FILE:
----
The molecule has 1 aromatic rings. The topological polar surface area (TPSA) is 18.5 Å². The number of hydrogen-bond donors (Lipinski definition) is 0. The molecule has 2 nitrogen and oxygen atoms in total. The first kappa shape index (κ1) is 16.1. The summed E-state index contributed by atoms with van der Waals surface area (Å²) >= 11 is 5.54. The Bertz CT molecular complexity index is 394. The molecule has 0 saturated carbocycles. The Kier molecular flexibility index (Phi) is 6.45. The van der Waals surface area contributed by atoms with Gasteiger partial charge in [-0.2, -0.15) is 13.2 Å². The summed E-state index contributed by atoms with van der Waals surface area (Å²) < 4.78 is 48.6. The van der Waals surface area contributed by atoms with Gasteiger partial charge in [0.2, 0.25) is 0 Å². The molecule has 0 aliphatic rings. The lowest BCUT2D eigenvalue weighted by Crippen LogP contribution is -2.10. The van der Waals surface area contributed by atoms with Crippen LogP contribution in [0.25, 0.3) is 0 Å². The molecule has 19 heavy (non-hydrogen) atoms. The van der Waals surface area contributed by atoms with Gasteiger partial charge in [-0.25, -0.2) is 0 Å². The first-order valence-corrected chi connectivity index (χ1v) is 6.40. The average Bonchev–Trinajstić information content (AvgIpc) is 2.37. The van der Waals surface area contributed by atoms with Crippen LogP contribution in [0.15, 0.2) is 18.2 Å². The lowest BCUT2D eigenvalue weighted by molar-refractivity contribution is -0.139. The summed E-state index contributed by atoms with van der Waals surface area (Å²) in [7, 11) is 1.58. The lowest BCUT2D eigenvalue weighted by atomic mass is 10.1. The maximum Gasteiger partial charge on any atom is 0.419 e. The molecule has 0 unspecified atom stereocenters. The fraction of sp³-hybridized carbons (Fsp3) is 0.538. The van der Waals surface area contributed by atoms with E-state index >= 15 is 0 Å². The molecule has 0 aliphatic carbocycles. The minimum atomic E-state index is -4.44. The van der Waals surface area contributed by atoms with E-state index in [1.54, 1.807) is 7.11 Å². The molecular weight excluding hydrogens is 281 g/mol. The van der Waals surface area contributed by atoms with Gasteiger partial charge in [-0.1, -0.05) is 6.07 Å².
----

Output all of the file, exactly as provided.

The molecule has 1 aromatic rings. The topological polar surface area (TPSA) is 18.5 Å². The number of hydrogen-bond donors (Lipinski definition) is 0. The molecule has 2 nitrogen and oxygen atoms in total. The first kappa shape index (κ1) is 16.1. The summed E-state index contributed by atoms with van der Waals surface area (Å²) >= 11 is 5.54. The Bertz CT molecular complexity index is 394. The molecule has 0 saturated carbocycles. The Kier molecular flexibility index (Phi) is 6.45. The van der Waals surface area contributed by atoms with Gasteiger partial charge in [-0.2, -0.15) is 13.2 Å². The summed E-state index contributed by atoms with van der Waals surface area (Å²) < 4.78 is 48.6. The van der Waals surface area contributed by atoms with Gasteiger partial charge in [0.2, 0.25) is 0 Å². The molecule has 0 aliphatic rings. The lowest BCUT2D eigenvalue weighted by Crippen LogP contribution is -2.10. The van der Waals surface area contributed by atoms with Crippen LogP contribution in [0.25, 0.3) is 0 Å². The molecule has 19 heavy (non-hydrogen) atoms. The van der Waals surface area contributed by atoms with Gasteiger partial charge in [-0.25, -0.2) is 0 Å². The first-order valence-corrected chi connectivity index (χ1v) is 6.40. The average Bonchev–Trinajstić information content (AvgIpc) is 2.37. The van der Waals surface area contributed by atoms with Crippen LogP contribution in [0.15, 0.2) is 18.2 Å². The lowest BCUT2D eigenvalue weighted by molar-refractivity contribution is -0.139. The summed E-state index contributed by atoms with van der Waals surface area (Å²) in [7, 11) is 1.58. The lowest BCUT2D eigenvalue weighted by atomic mass is 10.1. The maximum Gasteiger partial charge on any atom is 0.419 e. The molecule has 0 unspecified atom stereocenters. The fraction of sp³-hybridized carbons (Fsp3) is 0.538. The van der Waals surface area contributed by atoms with E-state index >= 15 is 0 Å². The molecule has 0 aliphatic carbocycles. The minimum atomic E-state index is -4.44. The van der Waals surface area contributed by atoms with E-state index in [1.54, 1.807) is 7.11 Å². The molecular weight excluding hydrogens is 281 g/mol. The van der Waals surface area contributed by atoms with Gasteiger partial charge in [-0.1, -0.05) is 6.07 Å².